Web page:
Net sales in the period ending March 31 grew some 29 percent to €9.5 billion ($11.73 billion), while net profit was €1.05 billion ($1.3 billion), up 21 percent from the same period in 2005.
"I'm very happy with our profitability in the first quarter," said Jorma Ollila, CEO of Nokia. "This is my last results conference call as CEO of Nokia, and it feels great to leave after a quarter like this one." (Ollila is leaving the company in June, for a gig as non-executive chairman of Royal Dutch Shell. He will be succeeded by Olli-Pekka Kallasvuo, the head of Nokia's mobile phone unit.)
The company shipped 71.5 million devices in the quarter, equaling 35 percent of total worldwide handset market share, according to Nokia officials.
In the mobile phone division, first quarter net sales grew 30 percent to €5.9 billion ($7.3 billion), compared with €4.5 billion ($5.5 billion) in the first quarter 2005. Operating profit grew 25 percent, even with the inclusion of a €14 million ($17.2 million) initial restructuring charge, related to plans for a new company that will comprise the CDMA mobile device businesses of Nokia and Sanyo Electric Co. Ltd. (Nasdaq: SANYY)
Speaking of CDMA, Nokia acknowledges that its licensing agreement with Qualcomm Inc. (Nasdaq: QCOM) might come to an end next year, per a report that Qualcomm filed to the U.S. Securities and Exchange Commission yesterday. In part, Qualcomm says the following: "We have a license agreement with Nokia Corp. which in part expires on April 9, 2007. While the parties have been in discussions to conclude an extension or a new license agreement beyond that time period, there is no certainty as to when we will be able to conclude an agreement or the terms of any such agreement."
The end of the agreement could mean bad news for anyone hoping to buy or sell Nokia equipment that supports CDMA. Qualcomm owns the majority of CDMA patents. However, Qualcomm uses Nokia technology in some of its products, too.
The two companies have a tenuous history. In November, Qualcomm sued Nokia for patent infringement; this followed Nokia's complaint to the European Commission that Qualcomm engaged in unfair business practices. (See Qualcomm Sues Nokia.)
Nokia addressed the issue briefly during its earnings call. "This is a very big topic," Ollila said. "We are committed to license our IPR [intellectual property rights] on nondiscriminatory terms...we expect others to respect the similar principles."
Despite the terseness, analysts expect the companies to work out their differences in the coming year. "It's my view that Qualcomm and Nokia need access to each other's IPR portfolio and cannot really do business for long without some kind of agreement," says Inder Singh, senior VP of networking and wireless at Prudential Equity Group LLC . "I feel they should be able to reach an agreement on a renewal, since they have already begun negotiations. The two need each other's technology if either wants to benefit from the [wideband] CDMA upgrade cycle, so they just need to find a win-win technology licensing agreement they can both feel good about."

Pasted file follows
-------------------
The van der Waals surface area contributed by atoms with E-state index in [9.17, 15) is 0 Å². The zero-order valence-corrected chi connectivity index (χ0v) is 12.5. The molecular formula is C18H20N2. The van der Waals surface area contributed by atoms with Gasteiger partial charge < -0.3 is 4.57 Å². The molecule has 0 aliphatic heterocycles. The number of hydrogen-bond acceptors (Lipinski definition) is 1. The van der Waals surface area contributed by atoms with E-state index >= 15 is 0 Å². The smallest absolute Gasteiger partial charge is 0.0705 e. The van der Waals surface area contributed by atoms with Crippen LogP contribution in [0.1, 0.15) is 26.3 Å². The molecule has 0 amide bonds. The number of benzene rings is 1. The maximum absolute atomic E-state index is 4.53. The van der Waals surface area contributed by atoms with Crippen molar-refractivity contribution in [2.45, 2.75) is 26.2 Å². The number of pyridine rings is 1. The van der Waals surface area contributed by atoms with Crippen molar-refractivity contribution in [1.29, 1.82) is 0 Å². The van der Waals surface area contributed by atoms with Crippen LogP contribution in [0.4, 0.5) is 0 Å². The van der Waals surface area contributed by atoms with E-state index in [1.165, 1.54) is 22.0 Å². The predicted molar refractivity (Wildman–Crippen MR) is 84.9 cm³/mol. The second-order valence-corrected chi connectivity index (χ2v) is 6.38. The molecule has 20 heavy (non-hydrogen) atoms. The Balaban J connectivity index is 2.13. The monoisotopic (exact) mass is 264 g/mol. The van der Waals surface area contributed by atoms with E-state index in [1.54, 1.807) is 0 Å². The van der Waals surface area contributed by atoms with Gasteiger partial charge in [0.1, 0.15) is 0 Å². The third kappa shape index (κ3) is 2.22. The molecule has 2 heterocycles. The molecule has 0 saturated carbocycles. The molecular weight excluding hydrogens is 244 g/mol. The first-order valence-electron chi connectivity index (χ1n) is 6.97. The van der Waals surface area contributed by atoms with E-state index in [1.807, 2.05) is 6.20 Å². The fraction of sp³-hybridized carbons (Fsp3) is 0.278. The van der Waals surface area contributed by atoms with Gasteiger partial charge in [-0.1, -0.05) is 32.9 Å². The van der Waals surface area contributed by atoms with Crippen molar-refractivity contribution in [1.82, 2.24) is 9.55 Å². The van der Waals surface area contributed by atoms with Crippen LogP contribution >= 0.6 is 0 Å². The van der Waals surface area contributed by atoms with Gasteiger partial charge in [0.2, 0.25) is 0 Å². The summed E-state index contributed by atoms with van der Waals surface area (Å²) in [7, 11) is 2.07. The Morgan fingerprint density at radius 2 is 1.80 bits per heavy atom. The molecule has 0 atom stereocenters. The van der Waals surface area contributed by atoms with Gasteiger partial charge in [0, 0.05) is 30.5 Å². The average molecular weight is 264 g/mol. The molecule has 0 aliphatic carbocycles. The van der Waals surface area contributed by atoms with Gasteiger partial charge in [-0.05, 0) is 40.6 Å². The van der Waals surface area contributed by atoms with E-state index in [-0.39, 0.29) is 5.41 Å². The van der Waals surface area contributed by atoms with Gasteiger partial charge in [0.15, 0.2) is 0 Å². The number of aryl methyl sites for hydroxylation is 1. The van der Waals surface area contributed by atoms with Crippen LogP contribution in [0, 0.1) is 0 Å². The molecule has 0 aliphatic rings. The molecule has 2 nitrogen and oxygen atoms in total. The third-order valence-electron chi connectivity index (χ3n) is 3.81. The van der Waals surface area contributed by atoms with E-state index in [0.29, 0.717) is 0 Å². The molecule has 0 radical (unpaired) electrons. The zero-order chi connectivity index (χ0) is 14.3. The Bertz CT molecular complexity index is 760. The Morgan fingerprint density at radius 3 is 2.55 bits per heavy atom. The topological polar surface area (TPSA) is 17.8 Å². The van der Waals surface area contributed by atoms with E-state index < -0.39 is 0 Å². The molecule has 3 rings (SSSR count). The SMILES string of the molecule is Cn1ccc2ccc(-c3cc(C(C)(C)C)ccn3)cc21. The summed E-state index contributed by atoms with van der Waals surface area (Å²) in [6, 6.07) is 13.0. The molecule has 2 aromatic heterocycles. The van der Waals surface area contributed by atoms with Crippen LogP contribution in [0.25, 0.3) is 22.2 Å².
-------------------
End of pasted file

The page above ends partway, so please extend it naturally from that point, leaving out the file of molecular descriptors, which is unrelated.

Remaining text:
Back to the earnings: In Nokia's Multimedia division, first quarter 2006 net sales increased 55 percent to €1.8 billion ($2.2 million), compared with €1.1 billion ($1.35 billion) in the first quarter 2005. Net sales increased year on year in all regions except North America, with the strongest growth in China.
In the networking division, net sales increased 19 percent year-on-year to €1.7 billion ($2.09 billion). Ollila said this was due in part to a major managed services deal with the Indian carrier Hutchison Essar . However, operating profits in the networks division decreased 33 percent from the previous year to €149 million. Officials blamed this on "regional mix and strong price competition."
The only real pock mark in an otherwise happy earnings announcement was the Enterprise Solutions division. Net sales for the unit decreased 39 percent to €186 million ($229 million), compared with €307 million ($378 million) in the first quarter 2005. Net sales were down in all regions except China and North America, officials said. This was due in large part to delays in shipping of the company's e Series phones, aimed at enterprise customers. Officials said they don't expect the enterprise division to fare very well in the second quarter, either.
"The Nokia e Series products are not expected to reach big volumes until the third quarter," said Rick Simonson, CFO of Nokia, in a conference call with analysts.
Here's how Nokia's results break down:
Table 1: Nokia's first quarter by division
|EUR million||Q1/2006*||Q1/2005**||Change (%)|
|Net sales||9 507||7 396||29|
|Mobile Phones||5 869||4 527||30|
|Multimedia||1 758||1 133||55|
|Networks||1 699||1 431||19|
|Operating profit||1 367||1 118||22|
|Mobile Phones||1 085||869||25|
|Common Group Expenses||-124||-118|
|Operating margin (%)||14.4||15.1|
|Mobile Phones (%)||18.5||19.2|
|Enterprise Solutions (%)||-35.5||-2.9|
|Net profit||1 048||863||21|
— Carmen Nobel, Senior Editor, Light Reading